Quality assurance (QA) is important now more than ever. If the quality of a web application has bugs or glitches, the user may take no time at all to leave and switch to another.
Fact: 13% of users will tell 15 or more people if they’re unhappy. On the other hand, 72% of consumers will share a positive experience with 6 or more people.
Often QA is only considered as to check, to see if there are any bugs in the web application — however, this is not the case.
QA is also to make sure that the web application is fast, seamless, secure and user friendly too, with different testing techniques which are used to test different software scenarios.
Why QA is a must for web applications
QA acts as a bridge between software developers and users. Developers often miss what the user is expecting from a specific functionality. QA allows test-users to test those scenarios and inform the development team, so appropriate action can be taken.
This makes the QA role essential and here are a few significant factors that explain why QA is necessary for web applications.
To enhance the user experience
User experience matters the most.
Making it seamless, easy access to the next steps and helping the user instead of making them work more is one of the prime examples of a good web application.
QA testers keep that in mind and test the whole flow of the web application in order to make their suggestions.
To test out unknown scenarios
The development team always try to cover all scenarios. However, most of the time there are unknown scenarios which wreak havoc when the web application goes live.
Take Samsung Galaxy Fold by example:
- It was a perfect blend of optimal performance and the future of mobile phones. However, there was an unknown scenario.
- Little did Samsung know people would try to peel off the screen’s topmost layer as it looked like a screen protector.
- Low and behold, because of this unknown/untested QA issue, the Samsung Galaxy Fold became a poor product. The same can apply to untested/poor web applications too.
QA makes sure to look for unknown scenarios (often known as border scenarios) and find as many as possible before a web application goes live.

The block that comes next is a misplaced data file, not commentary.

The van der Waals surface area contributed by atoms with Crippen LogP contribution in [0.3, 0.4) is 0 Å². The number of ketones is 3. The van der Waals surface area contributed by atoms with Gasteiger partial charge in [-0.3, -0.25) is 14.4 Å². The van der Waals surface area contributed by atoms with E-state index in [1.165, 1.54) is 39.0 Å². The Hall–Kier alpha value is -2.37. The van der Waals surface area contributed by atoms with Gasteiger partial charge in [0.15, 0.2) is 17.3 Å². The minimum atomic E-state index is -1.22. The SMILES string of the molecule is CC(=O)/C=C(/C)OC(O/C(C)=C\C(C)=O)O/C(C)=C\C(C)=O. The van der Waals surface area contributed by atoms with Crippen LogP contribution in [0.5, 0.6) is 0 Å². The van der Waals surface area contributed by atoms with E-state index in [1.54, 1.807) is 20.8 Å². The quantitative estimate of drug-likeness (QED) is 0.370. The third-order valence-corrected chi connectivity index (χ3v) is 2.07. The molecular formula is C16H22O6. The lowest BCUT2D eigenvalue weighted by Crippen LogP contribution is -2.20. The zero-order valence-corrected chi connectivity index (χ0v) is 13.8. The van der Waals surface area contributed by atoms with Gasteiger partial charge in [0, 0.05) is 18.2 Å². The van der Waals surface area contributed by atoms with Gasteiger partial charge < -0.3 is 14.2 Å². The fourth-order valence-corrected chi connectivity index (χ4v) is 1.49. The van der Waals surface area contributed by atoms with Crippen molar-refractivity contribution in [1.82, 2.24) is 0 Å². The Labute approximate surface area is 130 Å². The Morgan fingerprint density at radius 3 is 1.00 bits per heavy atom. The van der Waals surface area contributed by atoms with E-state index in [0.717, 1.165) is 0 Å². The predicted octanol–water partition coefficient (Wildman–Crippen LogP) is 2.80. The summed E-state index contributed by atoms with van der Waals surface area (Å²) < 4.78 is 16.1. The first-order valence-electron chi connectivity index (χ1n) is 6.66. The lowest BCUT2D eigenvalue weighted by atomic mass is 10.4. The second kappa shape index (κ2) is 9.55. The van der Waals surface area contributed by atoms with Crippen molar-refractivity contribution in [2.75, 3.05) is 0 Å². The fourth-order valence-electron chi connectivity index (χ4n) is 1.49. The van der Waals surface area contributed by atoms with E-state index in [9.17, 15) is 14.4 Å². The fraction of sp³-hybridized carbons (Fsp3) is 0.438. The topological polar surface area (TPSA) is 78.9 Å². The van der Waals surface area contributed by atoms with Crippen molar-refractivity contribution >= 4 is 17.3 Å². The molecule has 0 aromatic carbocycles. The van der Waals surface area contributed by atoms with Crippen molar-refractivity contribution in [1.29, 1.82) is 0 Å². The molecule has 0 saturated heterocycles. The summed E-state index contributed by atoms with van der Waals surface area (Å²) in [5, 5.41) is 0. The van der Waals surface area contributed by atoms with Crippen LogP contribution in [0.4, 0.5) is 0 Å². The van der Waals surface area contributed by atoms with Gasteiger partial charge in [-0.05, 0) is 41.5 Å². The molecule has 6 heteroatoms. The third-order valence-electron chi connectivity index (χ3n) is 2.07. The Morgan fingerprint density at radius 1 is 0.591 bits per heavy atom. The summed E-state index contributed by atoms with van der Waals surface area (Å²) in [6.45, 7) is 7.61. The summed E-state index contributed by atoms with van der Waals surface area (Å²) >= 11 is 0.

To avoid hacks and vulnerabilities
The internet is a vulnerable place for data, but also hackers.
Perhaps one of the most important risk factors in a consumer’s mind is their data’s privacy. As what’s the point of a data-driven web application when a user’s data is not safe?
Fact: Juniper Research predicted a 2-trillion US dollars loss to companies because of cybercrimes in 2019. They predict it will increase to 150-million US dollars more by the end of 2020.
This is where security and penetration testing comes into play.
QA users of all backgrounds (including developers) try to hack into their own system, in order to find any vulnerabilities that can lead to the output of sensitive customer data.
Regular security testing is necessary for all web applications (at all times, before and even after the web application has been made live). This is because software attacks and viruses keep evolving.
Fact: Deloitte Advisory analysed that the impact of the cyberattacks can be seen long after the attack, almost after two years. Their analyses also mention that 90% of the impact is not even quantifiable.
To test if any new development has a bad impact on an already running web application
To keep up with today’s fast-paced IT world, regular updates are a part of all web applications. However, that often leaves a room for harmful impacts on already running software features.
- Imagine if a development team has added a postcode field to a student registration form within a web application.
- Little did the development team know this would mess up a search feature for searching students by their ID number.
- Now, the web application starts to bring up sensitive information, such as the student’s home postcode for the public to see.
QA makes sure that even newly developed web application features have no bad impacts on the previously developed features.
QA makes brands more professional
Imagine a user is visiting an e-commerce store. They’re wanting to buy a wristwatch and this e-commerce store is the number-1 seller through Google:
- The user clicks on the website and in the search bar, they type the product’s name.
- Instead of returning results with the available watches, the website crashes due to too many products loading at once within the one page.
- With that crash, the customer has left the website.
- They’re now not going to buy any products from that website, as the brand is now not considered to be reliable, nor professional.
That’s all it takes — a single crash and all the marketing, development and hard-work is wasted.
With a web application that has passed QA testing, scenarios like the one mentioned above are avoided, therefore, establishing the brand as a professional one.
This scenario could have been easily avoided by adding pagination to the search results page, however, was overlooked by the developers due to poor QA testing.